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    • Atticus

      Exactly my point. How much of a stipend is enough? This discussion is a joke honestly. I know its the Senator’s opinion that it should be an open market. I am fine with that. Take away the scholarship housing and stipend money and pay them what their “worth is” and see how that works for you and the health of the sport.

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      • Take away the scholarship housing and stipend money and pay them what their “worth is” and see how that works for you and the health of the sport.

        Why do you expect it to be a binary choice like that?

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        • Atticus

          These kids are getting more and more benefits (over and under the table) and its getting worse so how is providing even more going to solve the problem? I am sorry its your board and I’ve heard your arguments 100 times and I disagree 100 times so I will stop. You are a good dude and Dawg and have a great board so I will just concede.

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          • I’m not trying to run you off here, just interested in the debate. When you say “it’s getting worse”, what to you mean by “it”?

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            • Tony Barnfart

              [I think your kids are grown–not sure] Have you seen what tuition is doing at any school that charges it ? It’s the only GD recession proof industry in the world. It’s something like a 4% increase every single year. Stock market down ? (Ray Liotta voice- screw you 4% increase) Property Taxes up ? (screw you- 4% increase) Interest Rate hike (screw you 4% increase).

              The point is: the days of being able to confidently say that tuition (and all the boarding) is not enough are receding QUICKLY.

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              • What is the actual cost to a school for a scholarship? That’s not the same thing as a tuition charge to a student.

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              • paul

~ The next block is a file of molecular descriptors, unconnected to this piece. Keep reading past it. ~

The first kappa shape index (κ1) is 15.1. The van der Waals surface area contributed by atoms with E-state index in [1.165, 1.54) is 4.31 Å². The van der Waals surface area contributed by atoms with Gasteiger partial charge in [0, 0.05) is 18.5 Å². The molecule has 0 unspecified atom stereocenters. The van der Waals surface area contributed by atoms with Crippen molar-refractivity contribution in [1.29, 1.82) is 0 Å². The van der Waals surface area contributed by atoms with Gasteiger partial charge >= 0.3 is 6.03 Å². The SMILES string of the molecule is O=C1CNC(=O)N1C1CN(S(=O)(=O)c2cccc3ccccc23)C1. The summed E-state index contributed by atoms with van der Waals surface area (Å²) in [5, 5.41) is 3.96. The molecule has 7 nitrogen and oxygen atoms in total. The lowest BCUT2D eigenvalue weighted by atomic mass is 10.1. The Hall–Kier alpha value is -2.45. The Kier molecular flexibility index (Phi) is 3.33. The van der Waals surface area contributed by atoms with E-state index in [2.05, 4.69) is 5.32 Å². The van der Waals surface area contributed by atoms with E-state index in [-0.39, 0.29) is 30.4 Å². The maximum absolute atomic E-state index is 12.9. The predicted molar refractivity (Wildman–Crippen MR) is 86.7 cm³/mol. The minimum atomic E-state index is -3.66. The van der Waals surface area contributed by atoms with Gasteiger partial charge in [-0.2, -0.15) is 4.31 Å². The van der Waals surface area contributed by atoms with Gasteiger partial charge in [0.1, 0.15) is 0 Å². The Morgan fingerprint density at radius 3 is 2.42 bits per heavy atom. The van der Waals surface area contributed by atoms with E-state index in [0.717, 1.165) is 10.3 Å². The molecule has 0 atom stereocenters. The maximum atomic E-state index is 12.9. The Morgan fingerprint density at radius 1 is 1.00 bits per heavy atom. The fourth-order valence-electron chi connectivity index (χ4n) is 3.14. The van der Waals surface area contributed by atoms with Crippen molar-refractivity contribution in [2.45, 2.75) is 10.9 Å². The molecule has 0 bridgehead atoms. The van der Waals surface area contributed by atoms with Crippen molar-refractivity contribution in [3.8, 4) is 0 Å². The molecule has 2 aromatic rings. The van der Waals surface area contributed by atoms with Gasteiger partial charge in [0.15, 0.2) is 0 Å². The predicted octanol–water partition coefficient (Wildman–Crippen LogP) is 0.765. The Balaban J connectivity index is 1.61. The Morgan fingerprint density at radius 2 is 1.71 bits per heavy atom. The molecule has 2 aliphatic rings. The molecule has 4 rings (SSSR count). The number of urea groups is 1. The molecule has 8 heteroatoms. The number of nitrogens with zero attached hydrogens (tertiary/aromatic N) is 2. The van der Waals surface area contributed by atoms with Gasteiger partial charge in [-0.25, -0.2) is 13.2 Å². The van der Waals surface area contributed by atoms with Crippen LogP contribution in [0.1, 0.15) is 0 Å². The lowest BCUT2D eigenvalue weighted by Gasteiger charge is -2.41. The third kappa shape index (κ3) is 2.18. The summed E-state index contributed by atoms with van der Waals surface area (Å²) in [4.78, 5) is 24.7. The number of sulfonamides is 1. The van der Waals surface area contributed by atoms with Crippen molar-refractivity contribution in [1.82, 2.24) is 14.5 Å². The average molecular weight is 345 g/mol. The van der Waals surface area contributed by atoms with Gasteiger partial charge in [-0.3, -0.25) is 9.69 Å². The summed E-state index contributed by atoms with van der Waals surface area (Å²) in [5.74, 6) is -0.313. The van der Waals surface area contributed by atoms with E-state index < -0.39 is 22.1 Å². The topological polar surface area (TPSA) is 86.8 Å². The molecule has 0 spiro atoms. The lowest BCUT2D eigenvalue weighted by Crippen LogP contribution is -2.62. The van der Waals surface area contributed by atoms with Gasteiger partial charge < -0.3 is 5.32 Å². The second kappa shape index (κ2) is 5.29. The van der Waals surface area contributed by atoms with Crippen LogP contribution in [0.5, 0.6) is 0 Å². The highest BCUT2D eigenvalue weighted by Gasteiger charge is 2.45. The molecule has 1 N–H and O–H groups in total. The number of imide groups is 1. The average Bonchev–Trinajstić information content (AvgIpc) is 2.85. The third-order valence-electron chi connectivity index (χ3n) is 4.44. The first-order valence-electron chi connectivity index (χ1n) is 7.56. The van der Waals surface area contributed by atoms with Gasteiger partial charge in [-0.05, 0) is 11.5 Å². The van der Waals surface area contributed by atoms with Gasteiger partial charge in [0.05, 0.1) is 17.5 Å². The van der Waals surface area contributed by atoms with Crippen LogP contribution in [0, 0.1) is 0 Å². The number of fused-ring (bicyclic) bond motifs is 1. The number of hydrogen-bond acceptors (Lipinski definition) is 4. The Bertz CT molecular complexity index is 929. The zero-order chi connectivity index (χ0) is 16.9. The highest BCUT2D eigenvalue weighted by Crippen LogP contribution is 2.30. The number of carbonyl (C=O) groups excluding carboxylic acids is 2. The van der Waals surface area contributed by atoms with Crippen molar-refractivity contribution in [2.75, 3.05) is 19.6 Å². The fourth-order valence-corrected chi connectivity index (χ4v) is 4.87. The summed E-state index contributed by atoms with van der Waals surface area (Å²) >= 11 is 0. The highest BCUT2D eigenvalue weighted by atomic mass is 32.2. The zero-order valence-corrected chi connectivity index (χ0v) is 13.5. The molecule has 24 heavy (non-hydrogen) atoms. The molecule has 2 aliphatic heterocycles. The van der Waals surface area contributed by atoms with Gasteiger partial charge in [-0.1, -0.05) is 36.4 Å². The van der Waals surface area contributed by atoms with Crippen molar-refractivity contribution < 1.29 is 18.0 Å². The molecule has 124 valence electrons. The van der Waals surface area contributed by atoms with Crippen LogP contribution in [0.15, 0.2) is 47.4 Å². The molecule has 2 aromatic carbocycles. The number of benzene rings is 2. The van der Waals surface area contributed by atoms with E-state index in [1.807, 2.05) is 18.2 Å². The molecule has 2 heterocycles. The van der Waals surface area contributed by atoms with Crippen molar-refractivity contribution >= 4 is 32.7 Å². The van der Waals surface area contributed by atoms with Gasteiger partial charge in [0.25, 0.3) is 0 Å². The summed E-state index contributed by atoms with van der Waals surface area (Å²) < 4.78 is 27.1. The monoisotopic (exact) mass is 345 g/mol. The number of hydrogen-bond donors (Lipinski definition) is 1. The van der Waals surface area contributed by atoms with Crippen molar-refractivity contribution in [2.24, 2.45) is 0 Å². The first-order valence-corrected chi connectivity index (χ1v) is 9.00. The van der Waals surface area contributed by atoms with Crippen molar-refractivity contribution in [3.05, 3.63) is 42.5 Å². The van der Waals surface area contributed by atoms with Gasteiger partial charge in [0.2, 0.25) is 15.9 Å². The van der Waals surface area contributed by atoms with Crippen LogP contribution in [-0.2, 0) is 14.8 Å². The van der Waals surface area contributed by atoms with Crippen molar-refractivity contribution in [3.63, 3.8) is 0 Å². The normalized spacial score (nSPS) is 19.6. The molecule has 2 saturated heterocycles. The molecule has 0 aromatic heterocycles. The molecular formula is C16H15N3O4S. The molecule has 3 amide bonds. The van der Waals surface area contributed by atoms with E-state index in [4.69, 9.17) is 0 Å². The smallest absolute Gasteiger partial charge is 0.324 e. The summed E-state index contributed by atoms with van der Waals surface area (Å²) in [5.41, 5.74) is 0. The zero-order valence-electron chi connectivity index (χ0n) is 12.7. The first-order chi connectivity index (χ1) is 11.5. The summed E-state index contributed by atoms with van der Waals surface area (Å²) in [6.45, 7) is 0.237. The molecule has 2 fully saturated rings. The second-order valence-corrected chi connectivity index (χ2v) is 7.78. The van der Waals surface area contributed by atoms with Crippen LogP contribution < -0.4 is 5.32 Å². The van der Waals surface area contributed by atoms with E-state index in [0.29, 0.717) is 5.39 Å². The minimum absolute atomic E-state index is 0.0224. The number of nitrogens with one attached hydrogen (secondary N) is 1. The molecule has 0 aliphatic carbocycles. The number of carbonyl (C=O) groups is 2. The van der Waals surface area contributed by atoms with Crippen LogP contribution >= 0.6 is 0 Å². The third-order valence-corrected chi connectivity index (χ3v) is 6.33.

Tuition keeps going up because public support for education keeps going down and down. Every year, states give colleges and universities less and less and that money has to be found elsewhere. More specifically, your pocket. When I went to college my tuition only had to cover about 50% of my actual cost of attendance. The state offset the other costs and it was considered an investment in our future. Lawmakers don’t think that way anymore and have been steadily decreasing the percentage of education costs they choose to fund. Today, the state picks up about 25 to 30% of the costs depending on where you live. And in every state schools are being told that amount will continue to decrease.

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                • Biggus Rickus

                  I’m not sure it’s that simple. I’d be interested to see what kind of overhead increases have taken place on average in the past 20 or 30 years.

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                  • Napoleon BonerFart

                    In 2007, administrative bureaucracy was over 26% of the higher education workforce. So efficiency is certainly not something the schools worry about.

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                • Napoleon BonerFart

                  I disagree. Increases in grants and aid have been responsible for an explosion in enrollment over the last 50 years. And unsurprisingly, colleges have responded to the increased demand by jacking up tuition. And the government solution to the problem it created is to subsidize tuition even more, leading to increased demand, leading to increased costs, etc.

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                  • paul

                    Increases in grants and aid are a response to increased costs. They don’t drive enrollment. Rather they are driven by financial need on the part of the enrolled. Government subsidies have significantly decreased I can assure you. I work in higher education and have for the past twenty years. The government will, however, guarantee your student loan. Something they probably shouldn’t do in my opinion. But that’s a separate issue.

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                    • Napoleon BonerFart

                      An Econ 101 truth is that subsidizing something increases demand, which increases price. The New York Federal Reserve did a study estimating that when the government increases subsidies to students, colleges raise tuition by 65% of the increase in subsidies.

                      And state spending has decreased for higher education. But the federal government has picked up the slack. Combined federal, state, and local subsidies for higher education (inflation adjusted) increased 23% from 2008 to 2016 to the highest level ever of $183 billion.

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              • Napoleon BonerFart

                Also, the benefit to the student isn’t uniform. A chemistry degree is valuable. A social work degree isn’t. It doesn’t matter what you paid, or would have paid, for the degree. And the fact is, most scholarship athletes aren’t pursuing high worth degrees.

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                • paul

                  I agree with you that one area where we fail miserably is being honest with people about the true value of a degree. All degrees are not created equal. And quite frankly, not everyone should go to college. We also fail miserably at providing alternatives for those who choose not to pursue higher education. There are lots of highly profitable, valuable and necessary careers that do not require a college degree.